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Dor: A Mode in Translation

January 22 @ 1:00 pm 2:00 pm

Romanians of DC is pleased to partner with the American Romanian Cultural Society from Seattle (ARCS) and also with Arizona American-Romanian Cultural Collaborative (ARCC) and Bucharest Inside the Beltway for a conversation about “dor,” a Romanian word that some find untranslatable, and the complex relationships it acquires in exilic relations. The virtual event will take place on Saturday, January 22 at 1:00 pm EST. You can register here: https://us02web.zoom.us/meeting/register/tZEuc-mpqD0rE9UFvRDLn_cCbcz7g5pbpU1M

What does “dor” carry as baggage? How does “dor” change when looking back towards a homeland in an Ovidian gaze? Is there an intentionality in exilic “dor” that shapes the various Romanian diaspora groups? Why and how do we re-cognize ourselves in longing? How is nostalgia politicized, and how do translators deal with the larger context of so-called untranslatable concepts?

The discussion will draw from Alina Ștefănescu’s book Dor (available here: https://www.alinastefanescuwriter.com/dor) establishing a dialogue between the author and the personal experiences, reflections and writings of the other special guests Adriana Oniță, Cristiana Grigore and Andrew Davidson-Novosivschei. It will be moderated by Otilia Baraboi,  Executive Director and Co-Founder of ARCS Project.

Alina Ștefănescu was born in Romania and lives in Birmingham, Alabama with her partner and several intense mammals. Recent books include a creative nonfiction chapbook, Ribald (Bull City Press Inch Series, Nov. 2020) and Dor, which won the Wandering Aengus Press Prize (September, 2021). Her debut fiction collection, Every Mask I Tried On, won the Brighthorse Books Prize (April 2018). Alina’s poems, essays, and fiction can be found in Prairie Schooner, North American Review, World Literature Today, Pleiades, Poetry, BOMB, Crab Creek Review, and others. She serves as poetry editor for several journals, reviewer and critic for others, and Co-Director of PEN America’s Birmingham Chapter. She is currently working on a novel-like creature. More online at www.alinastefanescuwriter.com.

Adriana Oniță is a Romanian Canadian poet, artist, educator and researcher. She is the editorial director of the Griffin Poetry Prize and the founding editor of The Polyglot, a multilingual magazine of poetry and art. She writes poetry in Romanian, English, Spanish, French and Italian and was recently shortlisted for the CBC Poetry Prize with her bilingual (Romanian/English) poems. Adriana holds a Ph.D. in language education from the University of Alberta and divides her time between Edmonton and Italy.

Cristiana Grigore is a writer, research scholar and the founder of the Roma Peoples Project at Columbia University, an initiative that spotlights Roma peoples and expands Roma studies by examining topics such as identity and stigma, mobility and displacement. Upon arriving in the United States in 2006, Cristiana found a more conducive environment in which to express her Roma identity. She is writing a book that explores how her immersion in American culture enabled her to grapple more fully with her Roma/Gypsy ethnicity. Her writing was published by The New York Times and she writes periodic op-eds for Newsweek and other media channels. Her work has been featured by Vogue, CNN, Al Jazeera America, PRI, and Voice of America, among other outlets. A Fulbright Scholar from Romania, Cristiana graduated from Vanderbilt University with an M.A. in International Education Policy and Management in December 2012. She earned her B.A. in Psychology from the University of Bucharest in 2007. Most recently she is part of an advisory group for the National Gallery of Art on a topic related to Roma in the Arts.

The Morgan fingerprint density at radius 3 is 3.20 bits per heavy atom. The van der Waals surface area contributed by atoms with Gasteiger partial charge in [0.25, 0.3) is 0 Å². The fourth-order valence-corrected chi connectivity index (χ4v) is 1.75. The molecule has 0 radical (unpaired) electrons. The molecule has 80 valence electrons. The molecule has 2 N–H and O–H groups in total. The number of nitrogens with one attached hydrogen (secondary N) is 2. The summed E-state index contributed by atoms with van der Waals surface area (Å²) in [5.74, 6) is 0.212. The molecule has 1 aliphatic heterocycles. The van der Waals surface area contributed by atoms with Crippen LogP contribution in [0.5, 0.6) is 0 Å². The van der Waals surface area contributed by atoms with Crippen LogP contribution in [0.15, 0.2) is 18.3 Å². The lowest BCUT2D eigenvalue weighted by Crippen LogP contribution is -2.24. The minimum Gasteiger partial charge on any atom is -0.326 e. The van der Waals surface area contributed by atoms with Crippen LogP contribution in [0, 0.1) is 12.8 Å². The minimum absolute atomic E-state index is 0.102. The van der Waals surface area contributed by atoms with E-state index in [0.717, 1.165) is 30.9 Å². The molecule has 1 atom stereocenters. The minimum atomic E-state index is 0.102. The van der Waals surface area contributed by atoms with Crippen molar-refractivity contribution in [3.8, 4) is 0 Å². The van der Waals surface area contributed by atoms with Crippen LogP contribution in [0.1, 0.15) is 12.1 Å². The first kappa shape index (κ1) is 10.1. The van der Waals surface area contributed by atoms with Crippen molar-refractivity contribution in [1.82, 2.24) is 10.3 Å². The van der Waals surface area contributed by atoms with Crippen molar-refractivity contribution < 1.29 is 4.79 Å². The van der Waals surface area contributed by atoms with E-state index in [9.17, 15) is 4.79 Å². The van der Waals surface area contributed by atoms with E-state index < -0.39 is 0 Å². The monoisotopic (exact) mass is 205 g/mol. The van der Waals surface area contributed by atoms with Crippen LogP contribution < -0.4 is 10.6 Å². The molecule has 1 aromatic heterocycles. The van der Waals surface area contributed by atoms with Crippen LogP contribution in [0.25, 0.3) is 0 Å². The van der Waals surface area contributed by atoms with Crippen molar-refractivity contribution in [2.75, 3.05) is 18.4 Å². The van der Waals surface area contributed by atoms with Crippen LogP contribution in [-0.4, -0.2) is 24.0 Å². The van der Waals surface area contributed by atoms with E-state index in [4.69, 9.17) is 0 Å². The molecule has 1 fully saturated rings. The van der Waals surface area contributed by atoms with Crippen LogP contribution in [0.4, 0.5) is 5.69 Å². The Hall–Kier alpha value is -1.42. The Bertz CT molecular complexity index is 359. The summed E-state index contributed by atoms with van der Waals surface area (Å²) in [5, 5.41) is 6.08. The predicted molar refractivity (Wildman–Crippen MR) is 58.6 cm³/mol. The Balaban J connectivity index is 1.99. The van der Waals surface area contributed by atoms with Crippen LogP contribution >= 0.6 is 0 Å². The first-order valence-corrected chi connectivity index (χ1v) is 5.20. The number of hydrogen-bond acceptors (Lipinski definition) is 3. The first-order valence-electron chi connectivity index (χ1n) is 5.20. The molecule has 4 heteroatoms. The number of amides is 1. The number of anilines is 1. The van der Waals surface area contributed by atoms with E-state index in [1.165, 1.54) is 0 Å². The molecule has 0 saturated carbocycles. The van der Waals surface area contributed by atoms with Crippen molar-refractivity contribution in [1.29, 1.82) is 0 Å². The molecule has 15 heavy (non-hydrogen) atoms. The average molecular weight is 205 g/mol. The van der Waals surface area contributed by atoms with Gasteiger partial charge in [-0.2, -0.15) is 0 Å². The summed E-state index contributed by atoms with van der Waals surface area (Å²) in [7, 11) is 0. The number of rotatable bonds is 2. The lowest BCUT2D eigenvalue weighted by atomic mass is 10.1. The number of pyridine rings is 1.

Andrew Davidson-Novosivschei (b. 1987) is a teacher, poet, and translator from Arizona, currently based in Bucharest. His Romanian-language poems have appeared in Poesis International, Tribuna, Poetic Stand, and others. His English-language poems have most recently appeared in Apricity Press, and he has been invited to read his poems at festivals such as Poezia e la Bistrița, Bucharest International Poetry Festival (FIPB), Iași International Festival of Literature and Translation (FILIT), and reading groups such as Republica and the Blecher Institute. His translations have appeared in Asymptote Journal, Trafika Europe, and others, and have been awarded grants from the Romanian Cultural Institute and FILIT.

Before coming to Seattle in 2000 from Romania, Otilia Baraboi worked as a literary journalist and published short-fiction, translations and articles. She holds university degrees in French and English literatures from Romania, Switzerland, and the US. She has a Ph.D. on the politics of translation from the University of Washington, where she taught French language and literature for 17 years, and where she is currently co-teaching a course on Romanian literature and film. In 2013, she co-founded ARCS and was President of the Board for five years before accepting the challenge to become ARCS’ first Executive Director. Otilia has been managing the Romanian Film Festival in Seattle and ARCS community-based school for Romanian heritage students, as well as more than 80 cultural and educational events over the past 8 years. She has recently become the President of the Ethnic Heritage Council of the Pacific Northwest where she is looking forward to collaborating with all local community representatives to promote dialogue and mutual understanding across generations, ethnic groups and cultures. 

Organized with the support of Romanians of DC